Comics / Comic Reviews / DC Comics

Justice League: Cry for Justice #3 (of 7)


By Andy Frisk
September 4, 2009 - 23:29

Hal Jordan, the hero who helped lead The Green Lantern Corps to victory over Sinestro and his Corps, a Corps comprised of beings who PRIDE themselves on torturing, demeaning, and inspiring fear in their fellow beings under the misguided guise of restoring order to the universe, tortures Prometheus, demeans Supergirl, and, while not exactly frightening his “knee-jerk liberal” best friend Green Arrow, causes him to be worried enough to ask “…but, aren’t we supposed to be the good guys?” What. The. Hell.
 
Forgive my language, but Hal Jordan might as well hook up with Sinestro, take his rightful place at his side, and bring order to the universe. Is it safe to say that Hal Jordan knows Superman? Is it safe to say that Hal Jordan trusts Superman? Is it safe to say that Hal Jordan is smart enough to NOT fall for the anti-Kryptonian hysteria, fueled by General Lane, that is blanketing Earth? Is it safe to say Hal Jordan should be aware that Supergirl, even though she makes the mistakes that any super powered teen would (just go read any X-Men, or for that matter, Titans or Teen Titans book), she has nothing but the best intentions and desire to be a hero, NOT a villain, at heart? Superman supports her, but wait, Hal Jordan thinks Superman is just too much of a socialist, soft on crime intellectual now. So, his cousin must be too. This isn’t the Hal Jordan that I know. Again, forgive my language: What. The. Hell.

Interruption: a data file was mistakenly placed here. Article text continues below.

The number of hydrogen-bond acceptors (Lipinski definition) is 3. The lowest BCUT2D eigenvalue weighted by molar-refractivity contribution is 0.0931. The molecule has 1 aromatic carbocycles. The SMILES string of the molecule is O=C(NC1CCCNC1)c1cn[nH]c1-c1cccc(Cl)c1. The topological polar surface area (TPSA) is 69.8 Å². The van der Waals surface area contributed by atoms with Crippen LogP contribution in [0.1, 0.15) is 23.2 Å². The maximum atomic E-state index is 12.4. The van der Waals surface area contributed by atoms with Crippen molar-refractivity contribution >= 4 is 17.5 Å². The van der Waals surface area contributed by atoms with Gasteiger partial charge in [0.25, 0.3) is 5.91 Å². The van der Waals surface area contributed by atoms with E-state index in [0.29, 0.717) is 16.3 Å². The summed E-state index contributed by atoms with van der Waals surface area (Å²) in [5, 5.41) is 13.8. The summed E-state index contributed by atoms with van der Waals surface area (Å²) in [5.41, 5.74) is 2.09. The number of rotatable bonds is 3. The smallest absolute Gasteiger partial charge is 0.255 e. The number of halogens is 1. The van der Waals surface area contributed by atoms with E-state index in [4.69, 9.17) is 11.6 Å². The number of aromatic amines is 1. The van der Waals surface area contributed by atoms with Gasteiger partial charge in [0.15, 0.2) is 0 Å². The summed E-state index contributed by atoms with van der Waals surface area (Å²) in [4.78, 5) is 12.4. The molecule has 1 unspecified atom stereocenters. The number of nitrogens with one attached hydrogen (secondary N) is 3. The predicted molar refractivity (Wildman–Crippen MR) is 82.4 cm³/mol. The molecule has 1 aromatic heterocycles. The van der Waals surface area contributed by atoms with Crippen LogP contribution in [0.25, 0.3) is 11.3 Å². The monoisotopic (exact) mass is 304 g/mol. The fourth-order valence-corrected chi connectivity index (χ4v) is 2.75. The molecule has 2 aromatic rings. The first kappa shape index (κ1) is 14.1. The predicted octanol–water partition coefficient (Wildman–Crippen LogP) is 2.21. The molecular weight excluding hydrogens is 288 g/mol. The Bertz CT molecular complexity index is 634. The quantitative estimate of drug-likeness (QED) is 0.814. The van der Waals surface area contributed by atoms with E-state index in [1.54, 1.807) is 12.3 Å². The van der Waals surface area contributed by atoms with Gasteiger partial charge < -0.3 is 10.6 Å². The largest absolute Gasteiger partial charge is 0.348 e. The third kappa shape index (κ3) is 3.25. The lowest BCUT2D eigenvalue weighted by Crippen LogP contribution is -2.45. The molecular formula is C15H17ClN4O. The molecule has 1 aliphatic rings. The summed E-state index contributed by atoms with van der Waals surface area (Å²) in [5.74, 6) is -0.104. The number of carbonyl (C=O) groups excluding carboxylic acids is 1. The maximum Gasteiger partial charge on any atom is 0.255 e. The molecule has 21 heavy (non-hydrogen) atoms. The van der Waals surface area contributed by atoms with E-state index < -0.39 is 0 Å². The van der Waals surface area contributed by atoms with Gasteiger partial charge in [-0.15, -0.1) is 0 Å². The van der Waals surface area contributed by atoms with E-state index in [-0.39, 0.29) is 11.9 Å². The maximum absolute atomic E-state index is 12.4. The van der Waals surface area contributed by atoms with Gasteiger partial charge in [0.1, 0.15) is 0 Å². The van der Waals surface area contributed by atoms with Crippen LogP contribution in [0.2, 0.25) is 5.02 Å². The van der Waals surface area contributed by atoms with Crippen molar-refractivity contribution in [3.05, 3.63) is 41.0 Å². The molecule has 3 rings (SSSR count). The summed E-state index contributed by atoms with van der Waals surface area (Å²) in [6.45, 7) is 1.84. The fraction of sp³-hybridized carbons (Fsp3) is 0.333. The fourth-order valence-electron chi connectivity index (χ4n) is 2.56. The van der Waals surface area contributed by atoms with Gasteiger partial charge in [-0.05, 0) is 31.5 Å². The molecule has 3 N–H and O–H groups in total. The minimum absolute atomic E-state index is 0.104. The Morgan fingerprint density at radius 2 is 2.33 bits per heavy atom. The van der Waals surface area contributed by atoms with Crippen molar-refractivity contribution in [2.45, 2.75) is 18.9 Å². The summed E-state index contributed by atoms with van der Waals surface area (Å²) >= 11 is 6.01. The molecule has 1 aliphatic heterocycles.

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Ok, so the harsh interrogation techniques yielded no info. It really wasn’t Prometheus they were torturing anyway, and they all got a bomb blast in their faces in the middle of an urban center. So, maybe it wasn’t such a great idea, but can we say irresponsible?! Torture the bad guy in a building in the middle of Gotham. That’s just brilliant. I really, really love what Robinson is doing over in Superman. He and Johns are telling a great story with a subtle, yet poignant social and political subtext. They are telling a story that has a message at its heart that is an important one. They aren’t beating the reader over the head with blatantly obvious references to real world social and political problems, but addressing the issues of xenophobia, fascist-like fear mongering, racism, etc. subtly and intelligently. Ray Palmer tap dancing on the sinuses of a bad guy while Hal Jordan sanctions and oversees the event, and Hal’s best friend Ollie/Green Arrow questioning if they’re still the good guys, after which they all get a bomb in their faces, isn’t subtle and intelligent commentary through storytelling. It’s blatant sensationalism that exploits real world issues to sell comic books. Robinson is better than this.

Maybe, all will be revealed to be a bad dream. Maybe, it’s not really Hal Jordan, but a super villain impersonating him. I don’t know. It just seems wildly out of character for Jordan to act this way. This whole series tries to be important and serious, but it comes off as satire. A satire of what Robinson is helping to do over in the Superman books, namely, tell a good tale. The heroes definitely look their parts though, even if they don’t act like it. Cascioli’s art is as good as the script is bad, and the script is pretty bad. Cascioli makes every page, scene, panel, and background look like one of the most realistic and detailed paintings of a real human being (or animal/man in Congorilla’s case) ever seen in a comic book. Every inch of his work is a delicious and worthy meal devoured by the eye. I’m really glad that he is getting to recreate these heroes in a book, but really wish it was a book more worth reading.

Maybe the plot and direction of this series will turn around, but I’m pretty much gone at this point. I’ll still read, and rave about what Robinson doing in Superman, but Cry for Justice is just plain, very oddly, and surprisingly bad.

Rating: 2 /10


Last Updated: July 2, 2020 - 16:53

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